At the beginning, Micheal's older brother Chip pitched in to help get Walden Media off the ground. Less than a year after Walden's formation — and months before the first meeting with Anschutz — the elder Flaherty brother left his job as a prosecutor with the Massachusetts Attorney General's office to come aboard full-time at Walden Media, where he is now an executive vice president and general counsel.
"At its heart," Chip said, "I think the Walden Media mission made a lot of sense from a business standpoint and really filled a need that was out there. We all felt as if the family market was an underserved body out there — that there was a demand for the types of movies that the entire family could go to … (and) you could have those collective moments where after the movie you all talk about and extend the power of that story."
Asked to ascribe his brother's sustained success to a particular personality trait, Chip points to Micheal's generous nature — a genuine desire to put the needs of others before his own.
To illustrate the point, Chip recalls a Christmas in Boston more than a decade ago. The morning brought clear skies to Boston, but the deep freeze was in and all day long temperatures never rose above freezing.
Undeterred by the bone-chilling cold, Micheal showed up at Chip's house before daybreak to set up a train set. The youngest of three brothers, Micheal was still single at the time. But Chip already had a toddler daughter, Maggie, and for Christmas Micheal had purchased a train set for Maggie that she could sit on and ride.
"Mike's first inclination was to have bought some really nice presents, and come over early to set them up," Chip recalls. "It was just a generous way he could spend his time.
"I always think of that, because I always wonder if the shoes were reversed and I was a single guy, I don't know if I'd be hustling over at 6 a.m. to set things up. … He was just so generous with his time and everything else; it's kind of my favorite memory. Maggie is 14 now, and she still talks about that train set."
Living for One
There's no way to write about what Walden Media has become, and the unique place it occupies in Hollywood, without understanding the role faith plays in Flaherty's life. Flaherty was raised Catholic, but became a born-again Evangelical Christian in the aftermath of the Columbine shootings in 1999.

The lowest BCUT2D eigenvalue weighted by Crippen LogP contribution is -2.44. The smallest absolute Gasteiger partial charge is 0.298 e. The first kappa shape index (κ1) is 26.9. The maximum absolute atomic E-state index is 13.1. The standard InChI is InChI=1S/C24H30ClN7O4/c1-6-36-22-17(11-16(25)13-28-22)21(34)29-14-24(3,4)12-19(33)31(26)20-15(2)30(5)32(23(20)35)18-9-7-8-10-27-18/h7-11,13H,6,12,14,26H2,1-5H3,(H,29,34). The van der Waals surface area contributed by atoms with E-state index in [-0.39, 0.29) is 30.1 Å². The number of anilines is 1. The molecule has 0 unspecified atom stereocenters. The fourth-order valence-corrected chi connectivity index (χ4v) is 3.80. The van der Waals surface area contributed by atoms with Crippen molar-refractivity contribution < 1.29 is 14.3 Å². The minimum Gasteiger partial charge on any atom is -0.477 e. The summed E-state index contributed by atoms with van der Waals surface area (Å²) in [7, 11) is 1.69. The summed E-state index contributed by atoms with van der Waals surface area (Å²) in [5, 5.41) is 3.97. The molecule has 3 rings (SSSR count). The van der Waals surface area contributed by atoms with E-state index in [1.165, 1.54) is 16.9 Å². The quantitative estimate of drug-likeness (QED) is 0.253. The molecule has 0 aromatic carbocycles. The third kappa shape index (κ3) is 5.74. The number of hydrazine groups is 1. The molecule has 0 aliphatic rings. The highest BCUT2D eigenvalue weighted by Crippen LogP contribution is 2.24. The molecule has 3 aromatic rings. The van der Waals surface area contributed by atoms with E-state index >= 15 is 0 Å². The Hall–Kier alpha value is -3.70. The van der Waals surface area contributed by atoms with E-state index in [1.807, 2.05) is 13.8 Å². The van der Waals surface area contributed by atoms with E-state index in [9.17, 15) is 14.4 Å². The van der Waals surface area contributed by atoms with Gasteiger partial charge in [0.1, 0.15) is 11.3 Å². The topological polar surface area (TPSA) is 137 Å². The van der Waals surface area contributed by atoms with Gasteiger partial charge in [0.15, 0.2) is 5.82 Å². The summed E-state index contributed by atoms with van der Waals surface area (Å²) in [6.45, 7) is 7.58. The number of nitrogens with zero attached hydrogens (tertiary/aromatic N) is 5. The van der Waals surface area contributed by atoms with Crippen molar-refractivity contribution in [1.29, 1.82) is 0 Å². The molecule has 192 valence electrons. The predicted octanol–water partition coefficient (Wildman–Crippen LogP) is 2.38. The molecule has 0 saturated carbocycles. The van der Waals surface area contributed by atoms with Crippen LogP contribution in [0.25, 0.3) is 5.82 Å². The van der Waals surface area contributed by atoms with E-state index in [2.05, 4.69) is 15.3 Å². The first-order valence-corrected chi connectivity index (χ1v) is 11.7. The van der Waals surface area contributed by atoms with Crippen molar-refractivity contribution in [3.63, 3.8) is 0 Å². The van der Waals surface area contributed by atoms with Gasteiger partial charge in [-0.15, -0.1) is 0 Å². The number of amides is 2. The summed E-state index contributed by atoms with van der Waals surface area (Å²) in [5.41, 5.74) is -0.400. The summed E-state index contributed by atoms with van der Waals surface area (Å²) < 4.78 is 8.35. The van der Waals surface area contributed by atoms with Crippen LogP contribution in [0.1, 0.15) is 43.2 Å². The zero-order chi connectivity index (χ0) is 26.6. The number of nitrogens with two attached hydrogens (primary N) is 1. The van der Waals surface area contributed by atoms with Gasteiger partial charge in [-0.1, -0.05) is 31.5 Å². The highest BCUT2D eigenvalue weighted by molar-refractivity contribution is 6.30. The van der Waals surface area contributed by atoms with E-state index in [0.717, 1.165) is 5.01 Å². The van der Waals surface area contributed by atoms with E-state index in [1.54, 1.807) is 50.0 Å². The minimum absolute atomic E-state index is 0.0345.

Survivor accounts quickly emerged that the shooters paused before pulling the trigger to ask two of the fatalities, Rachel Scott and Cassie Bernall, if they believed in God. The story goes that Scott and Bernall, at different locations and independent of each other, both answered in the affirmative before being shot and killed.
The portrayal of Scott and Bernall as something akin to contemporary martyrs who died because they would not deny their beliefs caused Flaherty to look deeply at his own faith.
"I saw that Rachel Scott and Cassie Bernall — high school teenage girls — had the courage to look down the barrel of a gun and say that they believed in God," Flaherty said. "I realized that I didn't have that same level of courage and confidence and even belief. At that point my fiancée and I both decided that we were going to put God back in the center of our life and stop trying to do things by our own will and our own initiative, and try to get a better idea of what His plan and purpose was for our life."
In the weeks and months following the Columbine shootings, however, police investigators and national media questioned the veracity of the accounts about Scott and Bernall. Regardless of what really happened at Columbine that fateful day, it wrought a change in Flaherty's heart that continues strong to this day.
"(It's great) knowing that there's a lot that we don't have to figure out for ourselves," he said. "When you live and breathe for an audience of One, and you realize that if that relationship is solid all the other ones will take care of themselves, it's pretty liberating."
The most striking aspect of Flaherty's religiosity — and a central part of the way he approaches his films — is that he doesn't view faith as a mechanism for separating people along denominational lines, but rather sees it as an inclusive force that can unify via common beliefs.
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